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Orpheus musical offers several happy surprises

Production of Company a cut above community theatre
by Steven Mazey [Monday, March 4, 2002]

It's one of the trickiest, most difficult songs in musical theatre, and Nicole Williams not only gets through Getting Married Today but sends it soaring in the Orpheus Musical Theatre production of Stephen Sondheim's 1970 musical Company, now playing at Centrepointe Theatre.

Performed at the pace of a country auctioneer, the song is the crazed monologue of a woman who is about to get married and is suddenly gripped by a thousand second thoughts. Hilarious when done well, the song is a ferocious tongue twister, and more than a few professional performers have suffered agonies trying to get it right.

The singer has to deliver long phrases (like "thank-you for the 27 dinner plates and 37 butter knives and 47 paperweights and 57 candleholders"), with precious few places to take a breath.

It's a pleasure to hear Williams do it so beautifully, making every word clear and adding little gestures and inflections that bring the song to full comic life. The only disappointment on opening night was that in the final moments, when the woman's husband-to-be (Kris Lizuck) joins in to offer his own thoughts in counterpoint, the sound technicians cranked up Lizuck's volume and allowed him to drown out Williams' last hysterical phrases.

You rarely get performances of this calibre in amateur productions, and it doesn't come as a surprise to read in the program that Williams trained in musical theatre and has appeared in professional productions.

This isn't unusual in Orpheus shows, and it's partly why the company has a reputation for prodcutions that are several notches above what audiences tend to associate with community theatre.

Sonheim's music is not easy. His lyrics are full of twists and turns, and his music is often harmonically complicated. His ensemble numbers are particularly challenging, weaving together snippets of assorted characters' thoughts in a way that demands Swiss-clock precision from the performers.

Stage director Bob Lackey, musical director John McGovern and the well-chosen cast in this production meet many of those challenges. The singing is geneverally impressive, and the performers enunciate the songs with refreshing crispness. With Sondheim's rich words, you want to be able to hear everything.

True, there is an amateur-theatre stiffness in some of the acting, and not everyone seems equally at ease on stage, but there is much to applaud here.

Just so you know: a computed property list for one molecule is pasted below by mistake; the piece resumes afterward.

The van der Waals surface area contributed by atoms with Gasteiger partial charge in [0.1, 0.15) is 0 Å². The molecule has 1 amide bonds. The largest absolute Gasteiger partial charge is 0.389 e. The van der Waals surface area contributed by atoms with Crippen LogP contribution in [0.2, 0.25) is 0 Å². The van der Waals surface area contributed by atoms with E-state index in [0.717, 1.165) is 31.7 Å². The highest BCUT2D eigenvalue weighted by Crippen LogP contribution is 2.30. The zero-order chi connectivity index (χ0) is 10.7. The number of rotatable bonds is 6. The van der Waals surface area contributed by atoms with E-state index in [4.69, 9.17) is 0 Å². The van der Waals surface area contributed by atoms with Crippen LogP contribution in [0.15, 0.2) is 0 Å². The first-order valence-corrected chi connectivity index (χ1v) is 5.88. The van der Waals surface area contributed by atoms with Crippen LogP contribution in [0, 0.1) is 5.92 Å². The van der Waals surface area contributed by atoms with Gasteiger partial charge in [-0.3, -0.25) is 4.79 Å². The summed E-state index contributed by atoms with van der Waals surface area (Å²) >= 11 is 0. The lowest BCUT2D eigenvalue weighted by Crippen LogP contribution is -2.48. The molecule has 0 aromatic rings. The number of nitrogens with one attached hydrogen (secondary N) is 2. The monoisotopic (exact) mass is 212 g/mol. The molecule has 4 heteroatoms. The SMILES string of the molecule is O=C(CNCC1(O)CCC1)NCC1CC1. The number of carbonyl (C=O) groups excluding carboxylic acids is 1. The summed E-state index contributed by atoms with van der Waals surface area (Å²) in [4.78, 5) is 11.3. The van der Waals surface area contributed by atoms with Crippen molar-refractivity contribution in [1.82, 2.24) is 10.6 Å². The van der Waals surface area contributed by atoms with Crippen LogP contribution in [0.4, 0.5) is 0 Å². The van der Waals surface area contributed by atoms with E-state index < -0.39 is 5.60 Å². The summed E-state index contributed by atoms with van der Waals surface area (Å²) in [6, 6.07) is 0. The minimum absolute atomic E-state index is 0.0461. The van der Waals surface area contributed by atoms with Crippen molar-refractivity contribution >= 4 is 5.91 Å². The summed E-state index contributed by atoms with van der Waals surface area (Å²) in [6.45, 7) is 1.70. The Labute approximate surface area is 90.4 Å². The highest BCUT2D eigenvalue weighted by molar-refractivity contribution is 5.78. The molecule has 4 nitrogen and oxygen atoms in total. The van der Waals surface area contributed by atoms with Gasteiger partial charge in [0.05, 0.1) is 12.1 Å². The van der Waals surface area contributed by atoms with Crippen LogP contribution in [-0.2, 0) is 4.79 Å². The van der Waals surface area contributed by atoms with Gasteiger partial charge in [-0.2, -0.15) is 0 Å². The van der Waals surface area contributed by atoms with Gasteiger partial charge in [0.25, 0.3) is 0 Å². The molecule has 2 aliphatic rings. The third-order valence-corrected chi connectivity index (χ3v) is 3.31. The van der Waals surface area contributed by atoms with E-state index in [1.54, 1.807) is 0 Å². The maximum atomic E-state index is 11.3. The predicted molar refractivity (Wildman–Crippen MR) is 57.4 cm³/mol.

Company broke new ground for musicals by avoiding a simple, linear storyline. This musical travels back and forth in time and through vignettes looks at themes including commitment and marriage and the alienation of life in a big city.

Sondheim's music is challenging, weaving together snippets of assorted character's thoughts in a way that demands Swiss-clock precision from the performers .

The central character is Bobby (Dean Foster McNeill) who has just turned 35 and is unmarried, nervous about committing to one person. He's surrounded by friends who are married and are intent on getting him married too. Company offers snippets of the couples' lives as seen through Bobby's eyes.

Through their assorted problems, he sees some of the compromises of marriage, but as the musical progresses he also begins to recognize some of its rewards.

McNeill, who has performed in rock bands and toured in the Canadian production of Rent, has a strong signing voice, and he handles Bobby's songs admirably. he needs more experience on stage, however, to be as comfortable in his acting and movement as he is with singing.

Highlights of the production include Dennis Van Staalduinen and Shaun Toohey in Sorry-Grateful, a tender song in which two men sing about the mixed feelings that marriage can bring; Kelly Whelan's performance of Another Hundred People and the performance by Whelan, Marie-France Arcilla and Shawna Morgan of You Could Drive a Person Crazy, the clever song in which Bobby's girlfriends lament his refusal to settle down (it's also nicely choreographed by Debbie Miller).

Dianna Renee Yorke does a solid version of The Ladies Who Lunch, that lacerating tune about rich, bored, big-city women, though she doesn't manage the sozzled, acidic edge that the great Elaine Stritch brought to the first production (the original cast album is highly recommended).

Tricia Baldwin's Manhattan set (simple but serviceable) and the strong playing by the 12-piece band under McGovern's direction are other winning elements in a production that offers several happy surprises. Orpheus has taken on a big challenge here, and done it well.

Company continues at Centrepointe Theatre through Saturday. Tickets, at $18 and $22 for adutls, $16 and $20 for seniors are available at the box office or by calling 727-6650. There are $12 balcony tickets for students, tonight through Wednesday.